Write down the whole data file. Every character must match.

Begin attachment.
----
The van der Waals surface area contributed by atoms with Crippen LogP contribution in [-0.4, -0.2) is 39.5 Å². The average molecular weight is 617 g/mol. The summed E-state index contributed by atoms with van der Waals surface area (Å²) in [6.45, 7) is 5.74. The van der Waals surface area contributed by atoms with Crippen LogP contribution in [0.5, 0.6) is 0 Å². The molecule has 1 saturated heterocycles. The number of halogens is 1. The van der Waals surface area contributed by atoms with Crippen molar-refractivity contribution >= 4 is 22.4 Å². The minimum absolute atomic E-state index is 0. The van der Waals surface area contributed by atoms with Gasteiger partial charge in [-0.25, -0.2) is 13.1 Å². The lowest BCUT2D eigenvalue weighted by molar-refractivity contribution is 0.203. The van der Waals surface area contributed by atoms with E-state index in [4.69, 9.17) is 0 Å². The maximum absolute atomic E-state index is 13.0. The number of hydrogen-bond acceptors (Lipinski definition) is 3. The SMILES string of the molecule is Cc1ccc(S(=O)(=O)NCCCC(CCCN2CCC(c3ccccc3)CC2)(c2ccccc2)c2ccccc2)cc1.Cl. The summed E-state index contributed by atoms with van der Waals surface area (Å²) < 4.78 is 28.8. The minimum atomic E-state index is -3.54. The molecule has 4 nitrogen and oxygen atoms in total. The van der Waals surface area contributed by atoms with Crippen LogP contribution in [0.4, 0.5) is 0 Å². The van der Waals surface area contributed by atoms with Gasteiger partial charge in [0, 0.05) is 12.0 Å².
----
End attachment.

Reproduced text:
The van der Waals surface area contributed by atoms with Crippen LogP contribution in [-0.4, -0.2) is 39.5 Å². The average molecular weight is 617 g/mol. The summed E-state index contributed by atoms with van der Waals surface area (Å²) in [6.45, 7) is 5.74. The van der Waals surface area contributed by atoms with Crippen LogP contribution in [0.5, 0.6) is 0 Å². The molecule has 1 saturated heterocycles. The number of halogens is 1. The van der Waals surface area contributed by atoms with Crippen molar-refractivity contribution >= 4 is 22.4 Å². The minimum absolute atomic E-state index is 0. The van der Waals surface area contributed by atoms with Gasteiger partial charge in [-0.25, -0.2) is 13.1 Å². The lowest BCUT2D eigenvalue weighted by molar-refractivity contribution is 0.203. The van der Waals surface area contributed by atoms with E-state index in [4.69, 9.17) is 0 Å². The maximum absolute atomic E-state index is 13.0. The number of hydrogen-bond acceptors (Lipinski definition) is 3. The SMILES string of the molecule is Cc1ccc(S(=O)(=O)NCCCC(CCCN2CCC(c3ccccc3)CC2)(c2ccccc2)c2ccccc2)cc1.Cl. The summed E-state index contributed by atoms with van der Waals surface area (Å²) < 4.78 is 28.8. The minimum atomic E-state index is -3.54. The molecule has 4 nitrogen and oxygen atoms in total. The van der Waals surface area contributed by atoms with Crippen LogP contribution in [0.4, 0.5) is 0 Å². The van der Waals surface area contributed by atoms with Gasteiger partial charge in [0, 0.05) is 12.0 Å².